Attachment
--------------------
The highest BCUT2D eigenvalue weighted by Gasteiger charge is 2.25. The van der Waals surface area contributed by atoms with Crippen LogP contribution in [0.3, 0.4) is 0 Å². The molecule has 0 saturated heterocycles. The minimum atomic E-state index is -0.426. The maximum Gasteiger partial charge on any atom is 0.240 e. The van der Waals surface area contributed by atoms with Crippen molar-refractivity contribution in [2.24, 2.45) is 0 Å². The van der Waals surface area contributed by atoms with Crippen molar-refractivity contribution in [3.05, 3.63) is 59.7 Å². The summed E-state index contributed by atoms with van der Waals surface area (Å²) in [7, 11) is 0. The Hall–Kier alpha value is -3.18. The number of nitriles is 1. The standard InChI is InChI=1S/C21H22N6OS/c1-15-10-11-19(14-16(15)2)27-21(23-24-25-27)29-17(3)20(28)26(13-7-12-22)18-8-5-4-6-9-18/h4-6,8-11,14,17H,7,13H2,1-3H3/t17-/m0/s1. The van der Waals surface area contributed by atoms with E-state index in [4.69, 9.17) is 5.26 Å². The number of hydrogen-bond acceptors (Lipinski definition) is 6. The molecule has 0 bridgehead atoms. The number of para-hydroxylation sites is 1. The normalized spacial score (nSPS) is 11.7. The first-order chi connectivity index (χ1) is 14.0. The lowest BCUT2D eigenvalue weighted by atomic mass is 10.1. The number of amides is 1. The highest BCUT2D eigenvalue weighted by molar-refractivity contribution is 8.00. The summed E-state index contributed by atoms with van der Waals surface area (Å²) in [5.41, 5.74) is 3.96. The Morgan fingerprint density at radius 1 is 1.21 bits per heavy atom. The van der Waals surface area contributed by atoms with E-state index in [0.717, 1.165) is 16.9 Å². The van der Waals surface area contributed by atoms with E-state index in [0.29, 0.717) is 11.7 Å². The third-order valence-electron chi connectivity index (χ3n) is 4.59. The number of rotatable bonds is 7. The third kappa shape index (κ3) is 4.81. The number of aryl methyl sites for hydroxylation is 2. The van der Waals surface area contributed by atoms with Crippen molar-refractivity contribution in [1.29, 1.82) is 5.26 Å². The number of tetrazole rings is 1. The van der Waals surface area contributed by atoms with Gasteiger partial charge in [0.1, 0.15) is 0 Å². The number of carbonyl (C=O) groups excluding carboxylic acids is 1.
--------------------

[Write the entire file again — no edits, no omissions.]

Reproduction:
The highest BCUT2D eigenvalue weighted by Gasteiger charge is 2.25. The van der Waals surface area contributed by atoms with Crippen LogP contribution in [0.3, 0.4) is 0 Å². The molecule has 0 saturated heterocycles. The minimum atomic E-state index is -0.426. The maximum Gasteiger partial charge on any atom is 0.240 e. The van der Waals surface area contributed by atoms with Crippen molar-refractivity contribution in [2.24, 2.45) is 0 Å². The van der Waals surface area contributed by atoms with Crippen molar-refractivity contribution in [3.05, 3.63) is 59.7 Å². The summed E-state index contributed by atoms with van der Waals surface area (Å²) in [7, 11) is 0. The Hall–Kier alpha value is -3.18. The number of nitriles is 1. The standard InChI is InChI=1S/C21H22N6OS/c1-15-10-11-19(14-16(15)2)27-21(23-24-25-27)29-17(3)20(28)26(13-7-12-22)18-8-5-4-6-9-18/h4-6,8-11,14,17H,7,13H2,1-3H3/t17-/m0/s1. The van der Waals surface area contributed by atoms with E-state index in [4.69, 9.17) is 5.26 Å². The number of hydrogen-bond acceptors (Lipinski definition) is 6. The molecule has 0 bridgehead atoms. The number of para-hydroxylation sites is 1. The normalized spacial score (nSPS) is 11.7. The first-order chi connectivity index (χ1) is 14.0. The lowest BCUT2D eigenvalue weighted by atomic mass is 10.1. The number of amides is 1. The highest BCUT2D eigenvalue weighted by molar-refractivity contribution is 8.00. The summed E-state index contributed by atoms with van der Waals surface area (Å²) in [5.41, 5.74) is 3.96. The Morgan fingerprint density at radius 1 is 1.21 bits per heavy atom. The van der Waals surface area contributed by atoms with E-state index in [0.717, 1.165) is 16.9 Å². The van der Waals surface area contributed by atoms with E-state index in [0.29, 0.717) is 11.7 Å². The third-order valence-electron chi connectivity index (χ3n) is 4.59. The number of rotatable bonds is 7. The third kappa shape index (κ3) is 4.81. The number of aryl methyl sites for hydroxylation is 2. The van der Waals surface area contributed by atoms with Crippen molar-refractivity contribution in [1.29, 1.82) is 5.26 Å². The number of tetrazole rings is 1. The van der Waals surface area contributed by atoms with Gasteiger partial charge in [0.1, 0.15) is 0 Å². The number of carbonyl (C=O) groups excluding carboxylic acids is 1.